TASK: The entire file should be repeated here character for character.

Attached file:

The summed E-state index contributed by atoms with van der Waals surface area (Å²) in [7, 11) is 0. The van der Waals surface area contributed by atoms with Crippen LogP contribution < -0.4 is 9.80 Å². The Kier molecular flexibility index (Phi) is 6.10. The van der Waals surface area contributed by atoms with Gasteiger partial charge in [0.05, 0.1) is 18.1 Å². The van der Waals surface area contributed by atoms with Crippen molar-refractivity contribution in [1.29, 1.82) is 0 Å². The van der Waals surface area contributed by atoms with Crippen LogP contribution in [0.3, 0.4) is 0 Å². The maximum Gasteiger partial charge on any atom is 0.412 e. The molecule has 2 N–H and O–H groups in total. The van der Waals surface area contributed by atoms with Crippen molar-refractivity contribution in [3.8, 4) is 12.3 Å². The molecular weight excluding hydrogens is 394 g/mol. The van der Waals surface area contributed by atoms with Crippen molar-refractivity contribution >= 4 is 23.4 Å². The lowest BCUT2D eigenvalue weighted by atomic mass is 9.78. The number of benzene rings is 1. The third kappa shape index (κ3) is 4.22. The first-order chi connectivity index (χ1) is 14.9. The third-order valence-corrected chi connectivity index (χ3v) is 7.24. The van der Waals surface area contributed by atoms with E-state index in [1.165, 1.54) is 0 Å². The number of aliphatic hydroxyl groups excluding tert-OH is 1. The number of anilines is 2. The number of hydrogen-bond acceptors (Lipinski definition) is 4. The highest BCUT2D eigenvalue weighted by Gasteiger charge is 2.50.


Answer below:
The summed E-state index contributed by atoms with van der Waals surface area (Å²) in [7, 11) is 0. The van der Waals surface area contributed by atoms with Crippen LogP contribution < -0.4 is 9.80 Å². The Kier molecular flexibility index (Phi) is 6.10. The van der Waals surface area contributed by atoms with Gasteiger partial charge in [0.05, 0.1) is 18.1 Å². The van der Waals surface area contributed by atoms with Crippen molar-refractivity contribution in [1.29, 1.82) is 0 Å². The van der Waals surface area contributed by atoms with Crippen LogP contribution in [0.3, 0.4) is 0 Å². The maximum Gasteiger partial charge on any atom is 0.412 e. The molecule has 2 N–H and O–H groups in total. The van der Waals surface area contributed by atoms with Crippen molar-refractivity contribution in [3.8, 4) is 12.3 Å². The molecular weight excluding hydrogens is 394 g/mol. The van der Waals surface area contributed by atoms with Crippen molar-refractivity contribution >= 4 is 23.4 Å². The lowest BCUT2D eigenvalue weighted by atomic mass is 9.78. The number of benzene rings is 1. The third kappa shape index (κ3) is 4.22. The first-order chi connectivity index (χ1) is 14.9. The third-order valence-corrected chi connectivity index (χ3v) is 7.24. The van der Waals surface area contributed by atoms with E-state index in [1.165, 1.54) is 0 Å². The number of aliphatic hydroxyl groups excluding tert-OH is 1. The number of anilines is 2. The number of hydrogen-bond acceptors (Lipinski definition) is 4. The highest BCUT2D eigenvalue weighted by Gasteiger charge is 2.50.